To Rise Again at a Decent Hour by Joshua Ferris


Joshua Ferris’ new novel started out well enough, but then I got bored or tired of it. Based on my experience with two of his novels (this being the second one), this tends to be the way I react to his work. (Except for one amazing short story of his, Breeze – I wasn’t bored by that, not even after multiple re-readings. I can draw all kinds of conclusions from this fact – mostly about the length of time I can be mesmerized by Ferris.)

Staying in the realm of wild generalizations: the themes Ferris writes about are interesting and relevant to me, and in the beginning, they always excite my mind – and then my excitement slowly drains away. The same happened this time, even though I started this novel with great expectations. I am easily amused, and if the blurb says that this is an existentialist novel, 21st century style, I immediately become interested and put all my doubts aside.

Perhaps I shouldn’t. Especially not with this novel, as it turns out that the main theme here is exactly that: doubting.

The main character, Paul is an alienated New York dentist, a devout atheist, and an eternal doubter. Paul spends his nights thrashing about in his bed in anguish, afraid that he is the only person awake in the whole world during the godforsaken small hours, and spends his days contemplating the sad situation that entropy only increases, teeth inevitably rot, and we will all die one day – therefore it doesn’t make any sense to enjoy anything in life.

Still, Paul keeps trying. For one thing, he tends to get romantically involved with women who come from strictly religious families, and during his relationships, Paul tends to fall in love with the devout Catholic or devout Jewish families of his girl-friends just as deeply as he falls in love with the women themselves. It seems that Paul is looking for tradition, belief, past, history – but he never finds what he’s looking for, or doesn’t feel at home in what he finds.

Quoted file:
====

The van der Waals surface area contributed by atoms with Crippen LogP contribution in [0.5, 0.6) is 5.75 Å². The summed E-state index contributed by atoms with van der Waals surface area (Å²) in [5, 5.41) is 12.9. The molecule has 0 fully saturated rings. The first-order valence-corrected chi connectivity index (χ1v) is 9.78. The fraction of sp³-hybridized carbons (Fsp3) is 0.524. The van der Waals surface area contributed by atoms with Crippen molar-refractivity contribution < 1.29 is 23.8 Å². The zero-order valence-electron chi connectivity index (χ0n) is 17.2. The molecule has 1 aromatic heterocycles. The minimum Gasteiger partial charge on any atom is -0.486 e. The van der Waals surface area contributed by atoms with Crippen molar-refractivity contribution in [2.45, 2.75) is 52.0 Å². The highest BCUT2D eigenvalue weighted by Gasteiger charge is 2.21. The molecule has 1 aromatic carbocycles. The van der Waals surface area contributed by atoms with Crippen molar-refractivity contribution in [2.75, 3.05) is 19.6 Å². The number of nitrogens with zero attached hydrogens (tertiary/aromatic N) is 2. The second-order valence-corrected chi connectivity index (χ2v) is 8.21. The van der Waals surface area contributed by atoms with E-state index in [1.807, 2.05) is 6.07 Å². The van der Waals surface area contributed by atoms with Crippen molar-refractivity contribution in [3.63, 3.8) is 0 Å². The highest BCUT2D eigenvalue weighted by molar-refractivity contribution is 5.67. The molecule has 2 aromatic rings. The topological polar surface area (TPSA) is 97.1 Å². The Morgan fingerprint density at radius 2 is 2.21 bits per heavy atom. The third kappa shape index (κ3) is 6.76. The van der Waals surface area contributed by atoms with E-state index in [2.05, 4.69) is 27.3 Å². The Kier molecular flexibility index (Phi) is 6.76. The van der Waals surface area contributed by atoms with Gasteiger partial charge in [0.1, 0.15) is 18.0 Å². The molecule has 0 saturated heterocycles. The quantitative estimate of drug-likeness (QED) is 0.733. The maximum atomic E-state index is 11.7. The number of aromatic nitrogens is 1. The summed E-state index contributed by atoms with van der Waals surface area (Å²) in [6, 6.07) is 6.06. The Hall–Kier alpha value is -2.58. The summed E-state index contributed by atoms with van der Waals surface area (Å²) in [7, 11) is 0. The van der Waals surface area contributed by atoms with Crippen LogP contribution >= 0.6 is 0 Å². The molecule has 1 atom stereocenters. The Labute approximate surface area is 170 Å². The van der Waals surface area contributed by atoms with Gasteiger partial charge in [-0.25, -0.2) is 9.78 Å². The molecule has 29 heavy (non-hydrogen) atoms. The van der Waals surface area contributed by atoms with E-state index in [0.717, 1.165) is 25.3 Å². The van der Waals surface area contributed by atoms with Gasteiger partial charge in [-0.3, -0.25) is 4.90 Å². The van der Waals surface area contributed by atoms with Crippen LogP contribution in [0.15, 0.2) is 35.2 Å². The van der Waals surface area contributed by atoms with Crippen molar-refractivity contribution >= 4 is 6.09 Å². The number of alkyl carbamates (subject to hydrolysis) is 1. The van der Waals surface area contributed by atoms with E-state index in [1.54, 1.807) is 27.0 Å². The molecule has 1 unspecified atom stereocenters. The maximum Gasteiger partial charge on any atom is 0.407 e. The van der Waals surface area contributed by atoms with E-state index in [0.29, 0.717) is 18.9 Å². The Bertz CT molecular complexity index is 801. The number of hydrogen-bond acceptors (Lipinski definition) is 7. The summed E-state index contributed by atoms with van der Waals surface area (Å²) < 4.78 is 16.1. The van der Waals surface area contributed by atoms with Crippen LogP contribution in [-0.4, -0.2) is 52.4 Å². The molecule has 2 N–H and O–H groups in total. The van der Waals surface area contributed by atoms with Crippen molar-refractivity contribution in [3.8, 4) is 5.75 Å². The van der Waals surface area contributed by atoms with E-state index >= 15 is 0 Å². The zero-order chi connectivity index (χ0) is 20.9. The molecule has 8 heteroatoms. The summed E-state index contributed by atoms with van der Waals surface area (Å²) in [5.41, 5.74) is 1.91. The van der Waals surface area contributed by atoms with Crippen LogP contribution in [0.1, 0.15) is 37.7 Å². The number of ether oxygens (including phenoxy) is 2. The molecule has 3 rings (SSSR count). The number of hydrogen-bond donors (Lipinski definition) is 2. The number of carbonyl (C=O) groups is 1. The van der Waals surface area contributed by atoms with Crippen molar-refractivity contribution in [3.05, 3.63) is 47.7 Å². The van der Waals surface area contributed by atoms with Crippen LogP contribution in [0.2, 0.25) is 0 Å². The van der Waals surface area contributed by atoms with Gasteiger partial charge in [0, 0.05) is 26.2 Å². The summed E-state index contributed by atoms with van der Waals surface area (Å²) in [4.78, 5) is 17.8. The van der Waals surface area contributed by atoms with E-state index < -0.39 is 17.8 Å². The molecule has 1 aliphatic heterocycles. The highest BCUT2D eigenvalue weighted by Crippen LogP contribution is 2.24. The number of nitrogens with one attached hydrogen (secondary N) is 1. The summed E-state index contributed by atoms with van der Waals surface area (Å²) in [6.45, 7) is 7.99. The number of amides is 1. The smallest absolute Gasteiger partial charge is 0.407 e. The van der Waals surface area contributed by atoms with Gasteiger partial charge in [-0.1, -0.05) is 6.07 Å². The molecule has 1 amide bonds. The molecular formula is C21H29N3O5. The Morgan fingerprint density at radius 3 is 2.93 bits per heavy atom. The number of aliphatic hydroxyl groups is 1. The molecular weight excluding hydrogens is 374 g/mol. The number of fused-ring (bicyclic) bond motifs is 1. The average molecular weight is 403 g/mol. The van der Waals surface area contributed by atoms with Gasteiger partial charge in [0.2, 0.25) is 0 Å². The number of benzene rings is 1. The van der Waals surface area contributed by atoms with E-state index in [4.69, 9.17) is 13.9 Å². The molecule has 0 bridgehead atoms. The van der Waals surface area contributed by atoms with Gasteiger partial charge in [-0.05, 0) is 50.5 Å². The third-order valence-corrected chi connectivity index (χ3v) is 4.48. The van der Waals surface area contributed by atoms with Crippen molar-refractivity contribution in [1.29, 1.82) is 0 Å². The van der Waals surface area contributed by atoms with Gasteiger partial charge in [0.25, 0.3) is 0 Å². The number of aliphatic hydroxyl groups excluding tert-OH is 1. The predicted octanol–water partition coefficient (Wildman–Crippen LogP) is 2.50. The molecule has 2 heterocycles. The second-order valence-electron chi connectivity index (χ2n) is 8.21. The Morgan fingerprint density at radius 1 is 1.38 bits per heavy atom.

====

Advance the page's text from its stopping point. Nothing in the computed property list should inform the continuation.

Then a mysterious online Paul shows up. He advocates the religion of eternal skepticism, and claims that the real Paul is a descendant of an almost-forgotten ancient nation, a nation who used to follow the religion of doubt. What follows is Paul continuing doubting everything – but this time it’s normal and expected, and he at least feels at home in doubting.

I guess this really is existentialism 21st century style. And it’s not bad, but it doesn’t blow my mind, because this is something I already know, and Ferris doesn’t throw an unexpected light on the thing I already know – he doesn’t make it unknown to me.

Anyway, while I was reading this novel, I dutifully flossed my teeth every night – a practice I tend to neglect because – in full agreement with Paul – I also think that flossing is a pain in the butt, something that’s always easier to start doing tomorrow. But if I did something for a long and joyful life during those few days then it was already worth it, and then I’d be willing to read other 21st century existentialist novels about doubting dentists – if any further such novels exist.